• “Automation and AI to help us advance our work and the quality of life. In 1980 futurist John Naisbitt authored the concept of “high tech/high touch” and it is still inspiring today as technology advances, people still crave nature.  And providing people access to nature is what we do as designers.” - Bill

What is your favorite plant and why? 

  • "Quercus agrifolia (Coast live oak) and Sequoia sempervirens (Coast redwood).  They are both coastal, so I enjoy seeing them in coastal California. Each plant has a strong individuality, like people." - Bill 
  • Quercus agrifolia. Something about groves of Coast Live Oak trees that connects me to nature. It is a force.” - Jin 

Who do they look up to? Which landscape architect has been an inspiration to you?

  • "The landscape architect I respect and look up to was an architect named Charles Moore.  He was so talented, gracious, collaborative and joyful and loved creating experiences and connections between the built world and the natural world." - Vince
  • “It is a long list:  Olmsted and Vaux because they created the masterpiece of Central Park; their innovations inspired a profession.  Ian McHarg because he respected nature as a strong force and asked questions like:  “What does the land want to be?”  I worked with Bob Royston who had worked with Thomas Church.  When doing design work, Bob was like a child in a sand box playfully creating what had not been done before.  He told me:  “Always look at the big picture.”  Whenever he started a new project, he would always scout the surroundings to observe which trees were growing well and remember them for his plant palette.” - Bill 
  • “The designers of Central Park, Olmstead and Vaux. I have always been impressed by how advance Central Park's design is.” - Jin  


Carducci Spotlight: Emma Lesser / A Culture of Change: The Inherent Power of Restorative Justice to Transform Public Schoolyards

Emma recently completed an MLA thesis entitled: “A Culture of Change: The Inherent Power of Restorative Justice to Transform Public Schoolyards” that explores how landscape architects can co-create safe and healing spaces in Oakland's public schoolyards. Her thesis topic stems from a deeply personal conviction that childhood learning environments play a crucial and protective part in a child’s experience of trauma. She first sets the scene with a review of the psychology and physiology of ACEs (Adverse Childhood Experiences), and how they are currently addressed by schools, focusing on restorative justice (RJ). She then investigates the current state of America's public-school spaces, their effects on students, and the politics and logic behind their designs. She presents landscape precedents that were designed with social emotional learning in mind, and their theoretical bases. Few of these precedents include schoolyards, particularly public ones, as they have only recently become the focus of landscape architects. Over the past several decades, the green schoolyard movement has grown to address heat and pollution, stormwater, community access, ecological learning, and even experimental or 'risky' play. Emma proposes restorative justice as a worthy rationale for schoolyard transformation. In doing so, she intends to not only push landscape architects towards working in support of social programs, but to also promote a more emotionally compelling rationale for schoolyard changes—and one that takes advantage of existing school social infrastructure. She concludes that RJ programming can indicate a school “culture of change” that would both more readily allow for and be supported by built environmental changes.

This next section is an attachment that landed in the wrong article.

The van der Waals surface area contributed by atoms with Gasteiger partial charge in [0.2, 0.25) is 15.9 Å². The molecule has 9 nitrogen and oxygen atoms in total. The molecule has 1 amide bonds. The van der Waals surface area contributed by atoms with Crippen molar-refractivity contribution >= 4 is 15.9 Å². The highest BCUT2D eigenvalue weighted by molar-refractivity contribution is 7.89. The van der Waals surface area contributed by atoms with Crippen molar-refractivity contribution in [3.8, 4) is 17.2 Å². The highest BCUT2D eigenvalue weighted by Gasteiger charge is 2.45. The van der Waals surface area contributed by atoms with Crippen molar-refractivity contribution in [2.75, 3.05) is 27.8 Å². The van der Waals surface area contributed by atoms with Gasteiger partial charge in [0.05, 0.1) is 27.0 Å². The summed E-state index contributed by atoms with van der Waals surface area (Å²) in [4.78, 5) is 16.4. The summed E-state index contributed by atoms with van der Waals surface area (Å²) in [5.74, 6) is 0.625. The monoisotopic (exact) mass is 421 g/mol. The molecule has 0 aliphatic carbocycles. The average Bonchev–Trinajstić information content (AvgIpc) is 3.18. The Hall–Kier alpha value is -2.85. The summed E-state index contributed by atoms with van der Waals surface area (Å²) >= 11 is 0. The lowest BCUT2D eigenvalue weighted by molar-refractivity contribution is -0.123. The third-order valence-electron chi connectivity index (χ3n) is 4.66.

"Restorative landscapes might serve as "compatible" feeling spaces: where one's environment is compatible with one's emotional state. In these contexts I demonstrate how my RJ landscape principles and elements can work together. In "the grove," loneliness can be met with connection under the warm colors and diffused light of a fabric-lined structure. Evergreen trees provide further shade, seasonal interest and greater enclosure of the space."

Feature / On the Boards / People